As the weather starts to improve, we find ourselves getting back outdoors tackling all the spring chores. Often we find ourselves paying the price with aching muscles and joints. It’s overuse syndrome.
Unless you’ve exercised all of your muscle groups regularly throughout the winter months, most people will experience some degree of aches and pains as they become more active. Some will experience minor discomforts of overuse; others, more severe strains and sprains. Overuse injuries can affect any area of the body. Common ailments include lower back strain; bursitis of the shoulders, knees, and hips; tendonitis of the elbows, shoulders, and knees; and general muscle pains in the neck, back, arms, and legs.
A strain is actually a microscopic tear in a muscle or tendon. A commonly used term is a “pulled muscle”. Any sudden increased use of a muscle can cause some degree of muscle damage. Pain occurs at the damaged site as the body releases chemicals to begin the healing process. This lets us know something is wrong and prevents us from doing more damage to the area. There can also be some swelling.
Similarly, a joint can be overworked with increased activity. Usually this is called a sprain and involves ligament, rather than muscle damage. Sprains of the lower back, knees, and ankles are common.
Now, if the muscles are toned or “in shape”, they are stronger and less prone to injury. The muscles help to support the joints beneath them. For example, the muscles in the shoulder (rotator cuff muscles) keep the shoulder joint in place. The stronger the rotator cuff muscles, the more stable the shoulder and less chance for injury. The same goes for the knee joint and the muscles of the leg (quads and hamstrings). Also, strong back and abdominal muscles can help prevent back aches by better supporting the spine.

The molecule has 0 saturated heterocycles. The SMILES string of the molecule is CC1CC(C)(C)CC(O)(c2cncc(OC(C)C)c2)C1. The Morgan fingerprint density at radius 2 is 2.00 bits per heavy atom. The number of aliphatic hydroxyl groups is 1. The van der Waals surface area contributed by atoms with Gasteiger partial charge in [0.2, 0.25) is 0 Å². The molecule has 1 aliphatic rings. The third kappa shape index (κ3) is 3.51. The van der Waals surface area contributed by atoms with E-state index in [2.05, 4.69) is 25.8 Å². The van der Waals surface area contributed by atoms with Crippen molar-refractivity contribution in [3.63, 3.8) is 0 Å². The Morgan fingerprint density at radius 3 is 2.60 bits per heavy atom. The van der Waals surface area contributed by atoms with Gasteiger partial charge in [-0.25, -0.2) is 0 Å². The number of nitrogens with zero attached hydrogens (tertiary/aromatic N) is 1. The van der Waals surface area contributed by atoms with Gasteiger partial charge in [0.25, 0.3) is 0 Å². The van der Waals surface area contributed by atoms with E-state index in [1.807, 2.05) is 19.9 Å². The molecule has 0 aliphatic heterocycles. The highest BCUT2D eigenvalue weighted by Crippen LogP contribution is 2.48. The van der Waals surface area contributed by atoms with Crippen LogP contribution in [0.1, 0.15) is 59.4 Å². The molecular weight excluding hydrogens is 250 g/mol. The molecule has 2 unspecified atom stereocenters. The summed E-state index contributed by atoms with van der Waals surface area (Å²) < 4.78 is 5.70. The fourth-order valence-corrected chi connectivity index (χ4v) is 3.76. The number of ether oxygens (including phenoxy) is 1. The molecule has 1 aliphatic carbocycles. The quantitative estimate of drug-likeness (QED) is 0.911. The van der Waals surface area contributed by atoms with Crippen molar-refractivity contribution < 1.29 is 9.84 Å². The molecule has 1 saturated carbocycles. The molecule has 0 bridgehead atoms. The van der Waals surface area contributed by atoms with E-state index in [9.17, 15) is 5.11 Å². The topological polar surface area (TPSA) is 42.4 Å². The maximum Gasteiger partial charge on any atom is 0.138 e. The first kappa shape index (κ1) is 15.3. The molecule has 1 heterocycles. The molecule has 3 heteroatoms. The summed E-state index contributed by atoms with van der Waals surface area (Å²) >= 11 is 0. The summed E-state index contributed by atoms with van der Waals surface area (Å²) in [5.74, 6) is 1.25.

Under the muscles, small sacs of fluid called bursa act as friction reducers as muscles and tendons slide with movement. These can become irritated with increased activity, leading to bursitis. Shoulders, hips, elbows, and knees are common areas of bursa inflammation.
Fortunately, most overuse injuries will heal on their own in time. Proper rest of the injured area and avoiding strenuous use promotes natural healing. This may include splinting an area to avoid using it too much, or use of an Ace Bandage or brace to limit mobility and reduce swelling.
Because tissue damage results in inflammation, anti-inflammatory medicines may be beneficial. These include ibuprofen, naproxen, and aspirin. These medicines, as well as acetaminophen, can also reduce pain. Check with your doctor before starting any over the counter medication, as many medications can interact with each other.
Ice reduces inflammation and pain and is usually recommended within the first 24-48 hours. Application of a flexible cold pack can offer cool relief to strained and sprained areas. Keep the cold pack in place for about 15-20 minutes at a time. Heat can be used to increase circulation to the area to aid healing; usually it is recommended after 48-72 hours.
Ease yourself back into activities and try not to overdo it. Stretching and initial light exercise can warm up muscles before activities. This makes them more flexible. A regular daily exercise program will help keep your muscles toned. Finally, seek medical consultation if any injury does not respond to conservative treatment.
The content in this column is for informational purposes only. Consult your physician for appropriate individual treatment. Dr. Reynolds practices Family Medicine in Chesterfield.